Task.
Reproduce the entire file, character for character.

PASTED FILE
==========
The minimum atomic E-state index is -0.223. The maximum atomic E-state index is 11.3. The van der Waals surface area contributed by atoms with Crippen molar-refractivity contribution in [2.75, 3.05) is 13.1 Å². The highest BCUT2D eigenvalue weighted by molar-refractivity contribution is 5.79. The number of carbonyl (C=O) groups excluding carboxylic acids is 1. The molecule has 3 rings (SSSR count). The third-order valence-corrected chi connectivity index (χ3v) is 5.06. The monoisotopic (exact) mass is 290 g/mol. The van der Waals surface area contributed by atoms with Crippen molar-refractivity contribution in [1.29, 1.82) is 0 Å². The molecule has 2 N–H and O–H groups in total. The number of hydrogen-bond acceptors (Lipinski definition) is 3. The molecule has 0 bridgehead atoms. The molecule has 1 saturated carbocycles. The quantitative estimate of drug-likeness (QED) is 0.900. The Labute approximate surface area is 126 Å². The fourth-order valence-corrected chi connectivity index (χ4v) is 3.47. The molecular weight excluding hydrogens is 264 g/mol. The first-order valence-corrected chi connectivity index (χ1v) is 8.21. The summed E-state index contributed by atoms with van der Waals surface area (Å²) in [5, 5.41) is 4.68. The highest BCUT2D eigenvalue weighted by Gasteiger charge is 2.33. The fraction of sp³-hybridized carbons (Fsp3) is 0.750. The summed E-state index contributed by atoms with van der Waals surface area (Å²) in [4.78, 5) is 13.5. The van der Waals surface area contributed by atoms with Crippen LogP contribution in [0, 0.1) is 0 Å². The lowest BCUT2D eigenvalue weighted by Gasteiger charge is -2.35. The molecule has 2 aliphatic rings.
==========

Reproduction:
The minimum atomic E-state index is -0.223. The maximum atomic E-state index is 11.3. The van der Waals surface area contributed by atoms with Crippen molar-refractivity contribution in [2.75, 3.05) is 13.1 Å². The highest BCUT2D eigenvalue weighted by molar-refractivity contribution is 5.79. The number of carbonyl (C=O) groups excluding carboxylic acids is 1. The molecule has 3 rings (SSSR count). The third-order valence-corrected chi connectivity index (χ3v) is 5.06. The monoisotopic (exact) mass is 290 g/mol. The van der Waals surface area contributed by atoms with Crippen molar-refractivity contribution in [1.29, 1.82) is 0 Å². The molecule has 2 N–H and O–H groups in total. The number of hydrogen-bond acceptors (Lipinski definition) is 3. The molecule has 0 bridgehead atoms. The molecule has 1 saturated carbocycles. The quantitative estimate of drug-likeness (QED) is 0.900. The Labute approximate surface area is 126 Å². The fourth-order valence-corrected chi connectivity index (χ4v) is 3.47. The molecular weight excluding hydrogens is 264 g/mol. The first-order valence-corrected chi connectivity index (χ1v) is 8.21. The summed E-state index contributed by atoms with van der Waals surface area (Å²) in [5, 5.41) is 4.68. The highest BCUT2D eigenvalue weighted by Gasteiger charge is 2.33. The fraction of sp³-hybridized carbons (Fsp3) is 0.750. The summed E-state index contributed by atoms with van der Waals surface area (Å²) in [4.78, 5) is 13.5. The van der Waals surface area contributed by atoms with Crippen LogP contribution in [0, 0.1) is 0 Å². The lowest BCUT2D eigenvalue weighted by Gasteiger charge is -2.35. The molecule has 2 aliphatic rings.